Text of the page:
Another massacre? Why Nigeria struggles to stop Boko Haram
The Muslim militant group, Boko Haram, has killed as many as 2,000 people in northern Nigeria. Why can't the government stop it?
In the latest campaign by the African Islamic militant group Boko Haram, hundreds of gunmen reportedly overtook the town of Baga, its neighboring villages, and a multinational military base.
During a five-day attack in Nigeria's northeast, the heavily armed militant group descended on joint-run African military base, one of the few remaining government-run operations in the area. Upon seeing the gunmen, the military guards abandoned their posts.
In recent days, Boko Haram has attacked and destroyed 16 villages. Official death tolls have not been recorded, but reports vary widely, with anywhere from 200 to as many as 2,000 Nigerians killed, according to Amnesty International on Saturday.
About 10,000 people have fled to neighboring Chad this week, with reports of many drowning in an attempt to cross Lake Chad. Baga has been largely abandoned after what is now described as what may be the “deadliest massacre” in the history of Boko Haram.
“After taking the goods, they put fire, and burn this place,” Alhaji Baba Abahassan, the Baga District head, told The New York Times. “Even now, if they see a man, they will kill you. They killed many people, but nobody has the exact number. If I say this is the exact number of killed, I am telling lies.”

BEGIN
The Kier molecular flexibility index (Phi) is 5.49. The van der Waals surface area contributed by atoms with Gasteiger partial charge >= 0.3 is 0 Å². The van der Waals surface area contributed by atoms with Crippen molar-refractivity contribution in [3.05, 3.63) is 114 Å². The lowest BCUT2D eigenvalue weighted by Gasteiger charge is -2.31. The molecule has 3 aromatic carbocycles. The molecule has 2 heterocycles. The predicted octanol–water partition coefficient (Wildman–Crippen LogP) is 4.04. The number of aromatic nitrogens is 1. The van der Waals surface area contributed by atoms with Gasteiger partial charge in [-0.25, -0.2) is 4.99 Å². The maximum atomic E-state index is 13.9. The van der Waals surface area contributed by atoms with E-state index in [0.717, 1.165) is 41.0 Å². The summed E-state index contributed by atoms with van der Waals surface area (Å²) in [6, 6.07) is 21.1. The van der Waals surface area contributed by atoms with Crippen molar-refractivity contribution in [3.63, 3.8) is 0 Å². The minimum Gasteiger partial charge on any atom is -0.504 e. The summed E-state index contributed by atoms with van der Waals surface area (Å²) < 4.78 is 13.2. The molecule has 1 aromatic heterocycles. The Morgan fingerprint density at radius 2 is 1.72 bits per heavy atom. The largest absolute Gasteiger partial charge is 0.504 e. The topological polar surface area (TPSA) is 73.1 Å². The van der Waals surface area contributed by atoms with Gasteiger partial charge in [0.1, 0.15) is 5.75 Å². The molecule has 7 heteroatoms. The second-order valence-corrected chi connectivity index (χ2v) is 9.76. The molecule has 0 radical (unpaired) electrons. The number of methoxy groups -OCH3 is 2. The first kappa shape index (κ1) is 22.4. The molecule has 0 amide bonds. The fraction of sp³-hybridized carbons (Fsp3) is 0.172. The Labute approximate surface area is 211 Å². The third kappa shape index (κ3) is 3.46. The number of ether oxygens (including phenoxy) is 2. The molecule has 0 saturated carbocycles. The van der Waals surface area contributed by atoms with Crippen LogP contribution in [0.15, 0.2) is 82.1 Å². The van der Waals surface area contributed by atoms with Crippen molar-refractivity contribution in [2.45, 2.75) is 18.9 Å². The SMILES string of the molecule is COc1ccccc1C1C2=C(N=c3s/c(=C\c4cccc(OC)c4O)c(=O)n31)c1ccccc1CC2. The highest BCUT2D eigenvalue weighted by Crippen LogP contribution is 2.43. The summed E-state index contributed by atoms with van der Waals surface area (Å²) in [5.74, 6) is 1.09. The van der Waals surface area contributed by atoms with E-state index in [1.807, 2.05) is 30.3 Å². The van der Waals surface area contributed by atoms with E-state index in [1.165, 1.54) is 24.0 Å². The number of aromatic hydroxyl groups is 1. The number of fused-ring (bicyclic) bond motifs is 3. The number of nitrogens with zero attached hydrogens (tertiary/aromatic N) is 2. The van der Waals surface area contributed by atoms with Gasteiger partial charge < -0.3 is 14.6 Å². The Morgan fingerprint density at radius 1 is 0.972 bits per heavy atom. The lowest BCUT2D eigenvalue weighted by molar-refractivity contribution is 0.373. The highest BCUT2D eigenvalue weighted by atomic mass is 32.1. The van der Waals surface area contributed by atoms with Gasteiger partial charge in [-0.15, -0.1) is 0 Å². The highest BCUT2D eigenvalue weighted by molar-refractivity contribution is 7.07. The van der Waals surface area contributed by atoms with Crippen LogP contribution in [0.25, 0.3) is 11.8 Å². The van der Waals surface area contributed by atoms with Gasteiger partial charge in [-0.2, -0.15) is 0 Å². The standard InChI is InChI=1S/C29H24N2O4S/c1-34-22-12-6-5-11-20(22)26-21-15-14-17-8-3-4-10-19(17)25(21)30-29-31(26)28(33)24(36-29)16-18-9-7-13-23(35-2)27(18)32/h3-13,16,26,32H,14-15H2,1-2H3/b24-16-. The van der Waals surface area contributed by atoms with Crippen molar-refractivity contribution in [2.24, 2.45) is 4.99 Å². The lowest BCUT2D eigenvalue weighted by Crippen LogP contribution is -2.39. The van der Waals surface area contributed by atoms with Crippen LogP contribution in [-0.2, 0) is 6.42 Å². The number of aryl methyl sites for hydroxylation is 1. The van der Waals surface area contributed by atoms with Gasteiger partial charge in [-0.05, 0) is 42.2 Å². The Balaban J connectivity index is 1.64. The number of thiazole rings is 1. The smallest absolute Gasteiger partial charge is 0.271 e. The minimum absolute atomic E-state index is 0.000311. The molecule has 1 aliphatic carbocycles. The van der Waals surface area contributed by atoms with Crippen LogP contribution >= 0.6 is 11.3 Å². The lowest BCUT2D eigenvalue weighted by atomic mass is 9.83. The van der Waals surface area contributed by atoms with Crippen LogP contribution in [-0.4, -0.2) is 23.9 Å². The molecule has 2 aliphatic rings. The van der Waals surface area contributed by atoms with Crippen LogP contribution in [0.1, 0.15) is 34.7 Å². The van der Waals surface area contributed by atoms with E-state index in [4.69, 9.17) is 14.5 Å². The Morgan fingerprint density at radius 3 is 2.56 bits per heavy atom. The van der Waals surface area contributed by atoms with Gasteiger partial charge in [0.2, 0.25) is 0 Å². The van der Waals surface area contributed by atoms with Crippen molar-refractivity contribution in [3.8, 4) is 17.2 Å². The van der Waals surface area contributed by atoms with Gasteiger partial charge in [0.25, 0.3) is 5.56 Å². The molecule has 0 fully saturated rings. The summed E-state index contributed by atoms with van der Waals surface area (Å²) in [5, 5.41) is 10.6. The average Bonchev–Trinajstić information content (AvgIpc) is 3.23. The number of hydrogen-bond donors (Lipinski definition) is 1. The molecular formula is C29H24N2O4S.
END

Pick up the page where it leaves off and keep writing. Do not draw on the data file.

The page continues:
In targeting Baga, a town on the border with Chad and the last area in Nigeria's Borno State where the national government still had a military outpost, Boko Haram is effectively consolidating its control over northeast Nigeria. The group, whose name means strict adherence to traditional Islam and the rejection of Western influences, claims that it wants to develop an Islamic state in a country with mixed religious identities of both Christian and Muslim followers. The group, which gained power in 2009, killed 10,000 people this past year, according to a Council on Foreign Relations report, and the violence continues.
Why is the Nigerian government struggling to stop the bloodshed?
Abubakar Shekau, the leader of Boko Haram, announced in August his mission to establish his Islamic caliphate, a political-religious Muslim state of which he would be the leader. Since its inception, the group has received growing attention for its brutal, violent, and often indiscriminate attacks. In April 2014, they gained international notoriety for the kidnapping of 276 girls from Chibok Secondary School, which prompted the viral hashtag #BringBackOurGirls. Since then, the militant group has continued attacks and kidnappings which the Nigerian government has struggled to effectively counter.
The New York Times reported that Borno State governor, Kashim Shettima, expects Boko Haram to continue in their conquest. “The Boko Haram strategy is to strangulate the city [of Maiduguri], and make it the capital of their caliphate,” he said in an interview from the Nigerian capital, Abuja. “They have captured all the outlying towns. The Boko Haram is better armed than ever before.”